TAL to Offer Life Coaching For Mental Health Claimants

TAL will offer free life coaching services to people with income protection claims associated with depression or anxiety, as part of a new partnership with Remedy Healthcare.

TAL Head of Mental Health, Glenn Baird

Under the partnership, TAL will add Remedy Healthcare’s MindStep program to its current suite of health support services, and claimants who use the optional service will have access to trained mental health coaches offering a series of behavior activation sessions aimed at increasing motivation and assisting in improved wellbeing.

The seven-week program is designed to complement care provided to the claimant by a GP, psychologist or psychiatrist and draws on the UK-based ‘Improving Access to Psychological Therapies’ service, which has been used with more than 1 million people.

TAL Head of Mental Health, Glenn Baird said the program builds out the life insurer’s mental health capability by providing addition support mechanisms that can improve the health of claimants and assist them in returning to work.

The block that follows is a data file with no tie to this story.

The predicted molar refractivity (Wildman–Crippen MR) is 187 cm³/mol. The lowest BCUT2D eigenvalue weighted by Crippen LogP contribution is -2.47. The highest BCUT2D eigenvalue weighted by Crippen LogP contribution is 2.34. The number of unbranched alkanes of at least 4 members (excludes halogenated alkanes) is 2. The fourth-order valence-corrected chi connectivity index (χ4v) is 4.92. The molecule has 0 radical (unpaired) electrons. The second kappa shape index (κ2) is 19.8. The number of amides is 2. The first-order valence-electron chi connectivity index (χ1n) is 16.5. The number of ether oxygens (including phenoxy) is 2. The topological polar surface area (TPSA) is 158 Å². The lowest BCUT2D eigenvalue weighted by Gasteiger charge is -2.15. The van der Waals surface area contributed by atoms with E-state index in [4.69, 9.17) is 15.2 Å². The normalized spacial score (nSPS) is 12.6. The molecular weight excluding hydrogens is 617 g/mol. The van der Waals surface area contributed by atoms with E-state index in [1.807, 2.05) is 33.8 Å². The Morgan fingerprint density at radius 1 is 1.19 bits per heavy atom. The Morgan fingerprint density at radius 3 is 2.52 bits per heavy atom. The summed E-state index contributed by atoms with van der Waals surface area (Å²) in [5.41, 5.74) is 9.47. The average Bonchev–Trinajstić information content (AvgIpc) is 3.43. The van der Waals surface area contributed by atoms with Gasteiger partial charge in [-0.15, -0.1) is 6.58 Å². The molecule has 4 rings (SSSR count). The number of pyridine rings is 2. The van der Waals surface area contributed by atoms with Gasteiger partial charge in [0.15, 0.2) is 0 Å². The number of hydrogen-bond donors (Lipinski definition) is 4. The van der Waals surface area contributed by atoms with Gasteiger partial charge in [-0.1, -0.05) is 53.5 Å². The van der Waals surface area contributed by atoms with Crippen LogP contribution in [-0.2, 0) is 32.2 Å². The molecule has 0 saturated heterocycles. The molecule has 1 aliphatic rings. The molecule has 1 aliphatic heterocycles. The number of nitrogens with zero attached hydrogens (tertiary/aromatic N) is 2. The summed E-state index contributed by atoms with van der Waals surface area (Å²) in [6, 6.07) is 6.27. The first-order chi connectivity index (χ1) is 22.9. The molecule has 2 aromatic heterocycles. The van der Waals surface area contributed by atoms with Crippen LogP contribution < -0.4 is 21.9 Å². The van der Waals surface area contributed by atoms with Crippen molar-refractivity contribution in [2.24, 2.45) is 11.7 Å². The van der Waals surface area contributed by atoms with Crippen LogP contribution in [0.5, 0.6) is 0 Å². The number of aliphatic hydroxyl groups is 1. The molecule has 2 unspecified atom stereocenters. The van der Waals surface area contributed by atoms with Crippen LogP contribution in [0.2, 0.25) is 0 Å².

“Mental health is an important focus for TAL and one of the top three reasons our customers claimed in 2017. We are committed to providing the best possible support for our customers with mental health conditions and one of the ways we do this is by facilitating access to mental health support through partnerships with the external health community,” Baird said.

Remedy Healthcare Executive General Manager, David Brajkovic, said the MindStep program had resulted in a measurable improvement in the mental health of more than 70 per cent of previous participants.

The partnership follows similar arrangements in the mental health space announced in 2017 including working with the Black Dog Institute and the University of Sydney to explore alternative risk predictors of mental health disorders (see: TAL Expands Mental Health Focus).

  • Old Risky

    My wife is a receptionist at a mental health practice.

    There is a drastic shortage of psychiatrists in this country. Our veterans cannot obtain appropriate professional care because most psychiatrists are booked out for months.

    Governments are seemingly incapable of addressing this issue.

    So while I welcome the TAL initiative, as long as it comes without compulsion or a threat to reduce benefits, unless there is serious attention given to the lack of psychiatrists in Australia in private practice, such initiatives may well founder on the rocky shoals of government ignorance,